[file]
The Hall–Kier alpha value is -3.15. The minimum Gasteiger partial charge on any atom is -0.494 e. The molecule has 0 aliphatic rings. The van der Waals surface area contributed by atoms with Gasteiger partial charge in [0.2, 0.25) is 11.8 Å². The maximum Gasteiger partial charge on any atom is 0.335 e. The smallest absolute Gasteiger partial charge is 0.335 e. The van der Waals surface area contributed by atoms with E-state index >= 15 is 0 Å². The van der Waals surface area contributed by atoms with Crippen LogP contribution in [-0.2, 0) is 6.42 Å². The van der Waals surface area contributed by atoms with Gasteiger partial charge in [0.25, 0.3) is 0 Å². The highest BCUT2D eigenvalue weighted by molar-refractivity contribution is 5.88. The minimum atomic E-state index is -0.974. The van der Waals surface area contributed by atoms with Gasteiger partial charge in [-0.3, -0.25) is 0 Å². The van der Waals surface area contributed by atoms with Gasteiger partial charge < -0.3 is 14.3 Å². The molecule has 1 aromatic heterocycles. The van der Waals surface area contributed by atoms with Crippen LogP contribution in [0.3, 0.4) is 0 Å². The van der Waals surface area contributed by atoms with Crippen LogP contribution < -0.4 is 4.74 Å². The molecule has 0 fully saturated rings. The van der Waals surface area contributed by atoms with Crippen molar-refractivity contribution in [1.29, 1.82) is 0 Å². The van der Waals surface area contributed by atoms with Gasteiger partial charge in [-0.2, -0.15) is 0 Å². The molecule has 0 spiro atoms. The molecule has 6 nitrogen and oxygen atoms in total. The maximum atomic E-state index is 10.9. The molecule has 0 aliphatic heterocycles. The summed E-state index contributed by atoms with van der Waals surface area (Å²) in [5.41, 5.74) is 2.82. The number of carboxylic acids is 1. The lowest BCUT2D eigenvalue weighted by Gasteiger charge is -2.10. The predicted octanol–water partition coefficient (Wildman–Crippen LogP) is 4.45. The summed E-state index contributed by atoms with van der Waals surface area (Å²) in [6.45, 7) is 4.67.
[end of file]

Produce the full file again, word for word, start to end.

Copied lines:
The Hall–Kier alpha value is -3.15. The minimum Gasteiger partial charge on any atom is -0.494 e. The molecule has 0 aliphatic rings. The van der Waals surface area contributed by atoms with Gasteiger partial charge in [0.2, 0.25) is 11.8 Å². The maximum Gasteiger partial charge on any atom is 0.335 e. The smallest absolute Gasteiger partial charge is 0.335 e. The van der Waals surface area contributed by atoms with E-state index >= 15 is 0 Å². The van der Waals surface area contributed by atoms with Crippen LogP contribution in [-0.2, 0) is 6.42 Å². The van der Waals surface area contributed by atoms with Gasteiger partial charge in [0.25, 0.3) is 0 Å². The highest BCUT2D eigenvalue weighted by molar-refractivity contribution is 5.88. The minimum atomic E-state index is -0.974. The van der Waals surface area contributed by atoms with Gasteiger partial charge in [-0.3, -0.25) is 0 Å². The van der Waals surface area contributed by atoms with Gasteiger partial charge < -0.3 is 14.3 Å². The molecule has 1 aromatic heterocycles. The van der Waals surface area contributed by atoms with Crippen LogP contribution in [0.3, 0.4) is 0 Å². The van der Waals surface area contributed by atoms with Crippen LogP contribution < -0.4 is 4.74 Å². The molecule has 0 fully saturated rings. The van der Waals surface area contributed by atoms with Crippen molar-refractivity contribution in [1.29, 1.82) is 0 Å². The van der Waals surface area contributed by atoms with Gasteiger partial charge in [-0.2, -0.15) is 0 Å². The molecule has 0 spiro atoms. The molecule has 6 nitrogen and oxygen atoms in total. The maximum atomic E-state index is 10.9. The molecule has 0 aliphatic heterocycles. The summed E-state index contributed by atoms with van der Waals surface area (Å²) in [5.41, 5.74) is 2.82. The number of carboxylic acids is 1. The lowest BCUT2D eigenvalue weighted by Gasteiger charge is -2.10. The predicted octanol–water partition coefficient (Wildman–Crippen LogP) is 4.45. The summed E-state index contributed by atoms with van der Waals surface area (Å²) in [6.45, 7) is 4.67.